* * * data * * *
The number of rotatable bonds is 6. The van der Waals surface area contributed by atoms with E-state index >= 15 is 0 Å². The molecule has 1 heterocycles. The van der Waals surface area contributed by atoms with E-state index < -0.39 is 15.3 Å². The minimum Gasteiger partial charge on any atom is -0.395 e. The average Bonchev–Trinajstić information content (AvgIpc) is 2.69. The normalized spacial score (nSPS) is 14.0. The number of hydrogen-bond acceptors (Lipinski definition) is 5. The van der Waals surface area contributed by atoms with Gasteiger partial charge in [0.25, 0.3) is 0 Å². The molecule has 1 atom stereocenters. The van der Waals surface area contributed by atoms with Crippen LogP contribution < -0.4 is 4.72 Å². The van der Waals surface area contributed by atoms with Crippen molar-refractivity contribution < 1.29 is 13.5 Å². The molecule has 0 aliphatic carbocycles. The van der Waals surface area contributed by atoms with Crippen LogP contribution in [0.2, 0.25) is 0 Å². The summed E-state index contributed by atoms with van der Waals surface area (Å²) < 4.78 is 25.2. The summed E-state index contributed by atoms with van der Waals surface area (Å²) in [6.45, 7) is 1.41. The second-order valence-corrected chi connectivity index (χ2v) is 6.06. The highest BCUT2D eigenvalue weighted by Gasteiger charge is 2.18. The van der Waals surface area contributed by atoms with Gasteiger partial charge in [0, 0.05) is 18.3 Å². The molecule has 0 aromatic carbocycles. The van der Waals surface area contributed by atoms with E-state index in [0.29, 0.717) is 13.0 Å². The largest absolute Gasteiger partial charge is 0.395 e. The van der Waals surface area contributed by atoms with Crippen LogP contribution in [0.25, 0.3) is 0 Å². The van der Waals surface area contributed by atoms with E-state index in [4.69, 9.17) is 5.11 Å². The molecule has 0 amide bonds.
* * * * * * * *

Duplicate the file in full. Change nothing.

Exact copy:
The number of rotatable bonds is 6. The van der Waals surface area contributed by atoms with E-state index >= 15 is 0 Å². The molecule has 1 heterocycles. The van der Waals surface area contributed by atoms with E-state index < -0.39 is 15.3 Å². The minimum Gasteiger partial charge on any atom is -0.395 e. The average Bonchev–Trinajstić information content (AvgIpc) is 2.69. The normalized spacial score (nSPS) is 14.0. The number of hydrogen-bond acceptors (Lipinski definition) is 5. The van der Waals surface area contributed by atoms with Gasteiger partial charge in [0.25, 0.3) is 0 Å². The molecule has 1 atom stereocenters. The van der Waals surface area contributed by atoms with Crippen LogP contribution < -0.4 is 4.72 Å². The van der Waals surface area contributed by atoms with Crippen molar-refractivity contribution < 1.29 is 13.5 Å². The molecule has 0 aliphatic carbocycles. The van der Waals surface area contributed by atoms with Crippen LogP contribution in [0.2, 0.25) is 0 Å². The summed E-state index contributed by atoms with van der Waals surface area (Å²) < 4.78 is 25.2. The summed E-state index contributed by atoms with van der Waals surface area (Å²) in [6.45, 7) is 1.41. The second-order valence-corrected chi connectivity index (χ2v) is 6.06. The highest BCUT2D eigenvalue weighted by Gasteiger charge is 2.18. The van der Waals surface area contributed by atoms with Gasteiger partial charge in [0, 0.05) is 18.3 Å². The molecule has 0 aromatic carbocycles. The van der Waals surface area contributed by atoms with E-state index in [0.29, 0.717) is 13.0 Å². The largest absolute Gasteiger partial charge is 0.395 e. The van der Waals surface area contributed by atoms with Crippen LogP contribution in [0.25, 0.3) is 0 Å². The van der Waals surface area contributed by atoms with E-state index in [4.69, 9.17) is 5.11 Å². The molecule has 0 amide bonds.